By Lane Florsheim
Arriving in Marrakech and being greeted by a thick cloud of warm air, I felt exhilarated. My favorite travel is the variety that takes me to a place with which I am completely unfamiliar, and I suspected based on the photos I’d seen of the city’s vibrant, bustling markets and cozy tearooms that I would love Marrakech. However, what I was most looking forward to was leaving the city at the end of the weekend and taking the road less traveled””literally””to embark on a multiday desert tour.
On the first day of the tour, I woke up bright and early alongside my sleepy friends to a breakfast of Harcha, the pan-fried semolina flatbreads that are popular in Morocco, and a hot glass of sweet mint tea. Our two guides picked us up from our riad, and we boarded a pair of private SUVs and departed from the city. Private transportation was one of the reasons we chose Hello Sahara! tour company, as well as the company’s informative guides who provide travelers not only with knowledge of the sights, but also with interesting tidbits of Moroccan culture and history.
Our drive toward Ouarzazate, the city nicknamed “the door of the desert,” took us over the imposing Tizi-n-Tichka pass pass in the High Atlas Mountains. When we stopped at a lone café overlooking the terrain, I was struck by the juxtaposition of the lush green fauna that flourished in the pass’s valley beds against the red mountain rocks. This striking contrast would surround me throughout the four days of the tour, yet it never ceased to enchant me.
The highlight of the first day was the steep climb to the top of the Kasbah of Ait Ben Haddou. Kasbahs are the older corners of Moroccan cities where citadels were built inside high walls to house and protect wealthy families and warlords. Though few have retained their former grandeur, many Kasbahs nonetheless remain exemplars of stately Moroccan architecture. The Kasbah of Ait Ben Haddou, a Unesco World Heritage site, is no exception. The layers of earthen buildings within the Kasbah’s walls are an architectural wonder.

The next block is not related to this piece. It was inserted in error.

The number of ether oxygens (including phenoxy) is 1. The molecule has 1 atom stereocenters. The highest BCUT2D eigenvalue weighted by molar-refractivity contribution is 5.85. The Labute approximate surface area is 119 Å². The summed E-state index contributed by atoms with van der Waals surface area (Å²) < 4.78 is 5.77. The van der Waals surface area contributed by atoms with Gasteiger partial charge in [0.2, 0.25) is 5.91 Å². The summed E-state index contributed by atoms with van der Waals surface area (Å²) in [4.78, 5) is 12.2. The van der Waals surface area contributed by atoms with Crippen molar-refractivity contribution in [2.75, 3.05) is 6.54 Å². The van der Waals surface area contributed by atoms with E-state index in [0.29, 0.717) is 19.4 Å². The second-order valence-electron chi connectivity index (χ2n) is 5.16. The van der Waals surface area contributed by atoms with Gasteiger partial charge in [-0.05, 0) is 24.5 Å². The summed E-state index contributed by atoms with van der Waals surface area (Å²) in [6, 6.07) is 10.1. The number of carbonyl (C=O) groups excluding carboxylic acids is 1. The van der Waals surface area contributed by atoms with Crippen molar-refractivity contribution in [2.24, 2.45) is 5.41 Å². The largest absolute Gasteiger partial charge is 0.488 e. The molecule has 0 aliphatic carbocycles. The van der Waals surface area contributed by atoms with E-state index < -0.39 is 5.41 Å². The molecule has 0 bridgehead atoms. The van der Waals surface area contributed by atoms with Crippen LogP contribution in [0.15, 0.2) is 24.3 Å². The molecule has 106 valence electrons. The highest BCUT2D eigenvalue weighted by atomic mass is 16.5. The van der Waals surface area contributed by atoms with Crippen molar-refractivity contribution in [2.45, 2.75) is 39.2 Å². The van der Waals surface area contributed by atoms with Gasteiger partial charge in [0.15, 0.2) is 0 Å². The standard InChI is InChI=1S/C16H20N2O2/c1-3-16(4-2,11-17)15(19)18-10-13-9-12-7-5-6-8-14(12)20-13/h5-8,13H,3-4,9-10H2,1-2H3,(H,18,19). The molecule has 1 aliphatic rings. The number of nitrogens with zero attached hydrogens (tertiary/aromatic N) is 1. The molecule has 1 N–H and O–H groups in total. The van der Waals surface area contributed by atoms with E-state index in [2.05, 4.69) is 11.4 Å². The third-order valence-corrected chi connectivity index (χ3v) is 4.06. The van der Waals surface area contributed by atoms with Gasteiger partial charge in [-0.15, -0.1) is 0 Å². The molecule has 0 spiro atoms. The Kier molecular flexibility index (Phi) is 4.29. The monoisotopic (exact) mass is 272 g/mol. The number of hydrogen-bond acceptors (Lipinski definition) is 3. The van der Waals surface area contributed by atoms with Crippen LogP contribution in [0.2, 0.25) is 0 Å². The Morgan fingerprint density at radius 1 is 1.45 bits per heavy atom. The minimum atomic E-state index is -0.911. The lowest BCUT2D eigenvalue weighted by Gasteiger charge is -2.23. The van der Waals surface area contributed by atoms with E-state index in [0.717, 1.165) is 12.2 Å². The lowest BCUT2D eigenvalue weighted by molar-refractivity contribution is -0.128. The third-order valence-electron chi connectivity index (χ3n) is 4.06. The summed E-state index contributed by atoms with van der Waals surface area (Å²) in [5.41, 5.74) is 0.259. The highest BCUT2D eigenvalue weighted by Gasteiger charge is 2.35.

The second day began by the clear waters of the Todra Gorge. We cooled off from the heat by dipping our toes as we admired the high, warm-toned walls of the gorge that enveloped us.
It was with this sense of peace that we drove into the Ziz Valley, and from there, toward the area’s rolling dunes for a Saharan camel ride. As dusk approached, we watched the ever-shifting landscape glow.
It’s difficult to outdo a desert sunset. The melting sun, stately dunes, and bleeding sky that burns out black and reignites from the light of a star-speckled Milky Way seems to beckon for a celebration. And a celebration it was. Once we reached camp, we devoured a traditional Moroccan dinner before watching and participating in a song and dance performance of the ancient folklore tradition. From marinated beef brochettes to saucy chicken tagine, a variety of delicious dishes native to the country was served. My personal favorite was kefta, Moroccan meatballs cooked in a spicy tomato sauce. By the time we curled up in our nomad tents for the night, we were full and happily exhausted.
The next morning, I decided to rise early and was rewarded with a spectacular sunrise over the dunes. We drove through the Dra’a Valley, the “land of a million palm trees,” passing through the village of Tazzarine. Before settling into our riad””my favorite of the tour thanks to its fragrant courtyard brimming with blossoming rose bushes””we explored the Kasbah of Tamnougalt, a historic castle tucked into the mountains.
On day four, our final stop was the Kasbah of Telouet, which quickly became my favorite Kasbah of the journey. Though its exterior was in a bit of decline, the interior rooms boasted remarkably ornate tiled walls, carved ceilings, and wooden doors. Wandering around and taking it all in before starting our final weekend in the city was just the kind of exotic desert escape one would want in Morocco.
ABOUT THE WRITER
Lane Florsheim is a senior at Tufts University where she is studying International Relations. She loves writing and reading about culture, politics, and women’s issues. Lane delights in jewelry making, captivating novels, and travel and exploration. Her personal website is available here. Follow Lane on Twitter @laneflorsheim.
Feature photo by Hasna Lahmini